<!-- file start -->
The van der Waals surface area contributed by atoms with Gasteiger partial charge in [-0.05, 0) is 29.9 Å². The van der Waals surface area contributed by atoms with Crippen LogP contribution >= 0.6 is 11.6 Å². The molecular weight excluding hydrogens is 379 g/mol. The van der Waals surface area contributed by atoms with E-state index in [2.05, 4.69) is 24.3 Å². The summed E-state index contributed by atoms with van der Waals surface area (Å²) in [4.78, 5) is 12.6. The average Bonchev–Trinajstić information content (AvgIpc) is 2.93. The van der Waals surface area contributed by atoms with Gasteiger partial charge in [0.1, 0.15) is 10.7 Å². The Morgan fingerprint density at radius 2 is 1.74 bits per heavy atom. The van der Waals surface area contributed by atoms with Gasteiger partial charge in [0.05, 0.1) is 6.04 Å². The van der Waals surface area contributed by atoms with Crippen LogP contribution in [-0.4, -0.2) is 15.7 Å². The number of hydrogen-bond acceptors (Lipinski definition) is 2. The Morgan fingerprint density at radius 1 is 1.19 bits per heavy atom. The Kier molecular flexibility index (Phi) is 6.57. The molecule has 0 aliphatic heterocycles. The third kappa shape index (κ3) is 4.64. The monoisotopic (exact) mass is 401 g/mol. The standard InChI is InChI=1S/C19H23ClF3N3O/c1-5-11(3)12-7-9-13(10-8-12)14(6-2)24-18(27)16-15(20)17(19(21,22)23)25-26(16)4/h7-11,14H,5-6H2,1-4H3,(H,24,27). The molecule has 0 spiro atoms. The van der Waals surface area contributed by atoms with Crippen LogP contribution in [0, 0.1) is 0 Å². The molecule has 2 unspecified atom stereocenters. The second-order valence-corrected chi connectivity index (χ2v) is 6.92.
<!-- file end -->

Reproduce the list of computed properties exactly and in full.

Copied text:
The van der Waals surface area contributed by atoms with Gasteiger partial charge in [-0.05, 0) is 29.9 Å². The van der Waals surface area contributed by atoms with Crippen LogP contribution >= 0.6 is 11.6 Å². The molecular weight excluding hydrogens is 379 g/mol. The van der Waals surface area contributed by atoms with E-state index in [2.05, 4.69) is 24.3 Å². The summed E-state index contributed by atoms with van der Waals surface area (Å²) in [4.78, 5) is 12.6. The average Bonchev–Trinajstić information content (AvgIpc) is 2.93. The van der Waals surface area contributed by atoms with Gasteiger partial charge in [0.1, 0.15) is 10.7 Å². The Morgan fingerprint density at radius 2 is 1.74 bits per heavy atom. The van der Waals surface area contributed by atoms with Gasteiger partial charge in [0.05, 0.1) is 6.04 Å². The van der Waals surface area contributed by atoms with Crippen LogP contribution in [-0.4, -0.2) is 15.7 Å². The number of hydrogen-bond acceptors (Lipinski definition) is 2. The Morgan fingerprint density at radius 1 is 1.19 bits per heavy atom. The Kier molecular flexibility index (Phi) is 6.57. The molecule has 0 aliphatic heterocycles. The third kappa shape index (κ3) is 4.64. The monoisotopic (exact) mass is 401 g/mol. The standard InChI is InChI=1S/C19H23ClF3N3O/c1-5-11(3)12-7-9-13(10-8-12)14(6-2)24-18(27)16-15(20)17(19(21,22)23)25-26(16)4/h7-11,14H,5-6H2,1-4H3,(H,24,27). The molecule has 0 spiro atoms. The van der Waals surface area contributed by atoms with Crippen LogP contribution in [0, 0.1) is 0 Å². The molecule has 2 unspecified atom stereocenters. The second-order valence-corrected chi connectivity index (χ2v) is 6.92.